BD is now in the business of what Jauncey calls “nation branding . . . how does a country position itself for a future generation of traveller?” The company’s creative team travels to destinations with drones and cameras to shoot imagery for clients to use in old and new media, often also sharing that content as “paid partnership” posts on the main BD feed. Jauncey shows me a video that BD made for Bermuda. The minute-long story of an attractive young couple from New York visiting the island is as slick as anything I’ve seen on primetime TV.
Partnerships like this invariably produce clips of varying lengths as well as imagery for use on- and offline. So when does an Instagram account become a branding agency like any other? “I think Beautiful Destinations are very good at what they do, but that’s all they are,” says Paul Charles, head of London-based travel PR firm the PC Agency. “They’re just using good imagery to boost a brand.” This is not, unsurprisingly, how Jauncey sees it. He says no other agency or brand matches BD’s social expertise or following. “We have enormous capability to help brands decide what platforms to be on,” he insists.
As new clients got in touch after the Dubai gig, Jauncey says BD began to get smarter in the way it used the data that its main account generated. He recruited data scientists to build “a robust prediction engine” to show a client, for example, which of a selection of promotional images would do best on different platforms. Jauncey declines to describe exactly how these algorithms work, but he has explained previously how the “digital fingerprint” of an image — its colour, hue, brightness, and percentage of person versus landscape — can be measured against its performance to start establishing patterns.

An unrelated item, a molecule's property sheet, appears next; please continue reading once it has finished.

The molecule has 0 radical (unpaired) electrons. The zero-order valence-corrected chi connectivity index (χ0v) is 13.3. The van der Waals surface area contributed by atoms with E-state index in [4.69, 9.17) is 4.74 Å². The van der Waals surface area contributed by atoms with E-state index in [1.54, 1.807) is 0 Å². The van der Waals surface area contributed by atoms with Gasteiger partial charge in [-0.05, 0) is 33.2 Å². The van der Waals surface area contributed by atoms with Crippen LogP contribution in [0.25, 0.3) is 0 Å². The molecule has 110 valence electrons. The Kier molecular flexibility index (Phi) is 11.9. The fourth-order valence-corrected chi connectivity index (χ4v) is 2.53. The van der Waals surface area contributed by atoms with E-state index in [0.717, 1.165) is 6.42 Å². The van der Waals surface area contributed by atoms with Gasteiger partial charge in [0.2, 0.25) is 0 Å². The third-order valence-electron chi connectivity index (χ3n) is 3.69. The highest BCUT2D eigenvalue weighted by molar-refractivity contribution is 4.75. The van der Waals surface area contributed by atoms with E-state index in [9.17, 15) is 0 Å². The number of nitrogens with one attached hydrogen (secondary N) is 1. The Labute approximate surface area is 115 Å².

If the industry has been slow to get smart about social media promotion, many travel brands have been influenced themselves to get Instagram ready. Paul Charles points to one naked example in Marrakesh, where luxury hotel La Sultana installed a large empty frame on its roof to, well, frame the Atlas Mountains. It begged to be Instagrammed, but “the problem of course is that there’s no definitive proof that that has boosted sales”, Charles adds.
Colin Nagy, a travel columnist based in New York and the head of strategy at global ad agency Fred & Farid, believes the third phase of Instagram travel will be more sophisticated marketing tools that drill into monolithic follower counts, and new technology linking ads directly to bookings. “So ‘here’s a targeted deal based on your data and here’s how you book right now’,” he explains. “Right now you can have a bazillion followers but how many are real, how many have the means to spend?”
In the meantime, Jauncey says BD’s power is to provide background inspiration, as well as its direct reaches for wallets. And beyond his opaque algorithmic approach, he says that finding a novel angle is crucial (that and shooting at sunrise or sunset). Back on his own feed, he shows me a recent photo from a trip to Jordan, where he spoke at a conference about social media and “resilience” in tourism. BD has worked with Jordan to help it reverse a steep decline in visitor numbers during the crisis in neighbouring Syria.
In some downtime after the conference, Jauncey hired a young guide for a tour of Petra. The boy led him up to a rocky promontory with a view down on the Treasury, Petra’s most famous — and photographed — temple. The boy laid a rug on the rock for Jauncey to sit on. A photo of him taken with an iPhone of the scene got more than 40,000 likes. For Lina Annab, Jordan’s minister of tourism and antiquities, the photo was a bonus beyond the BD campaign, but she’ll take it. “In today’s social media-driven world, a picture is worth tens of thousands of engagements,” she says.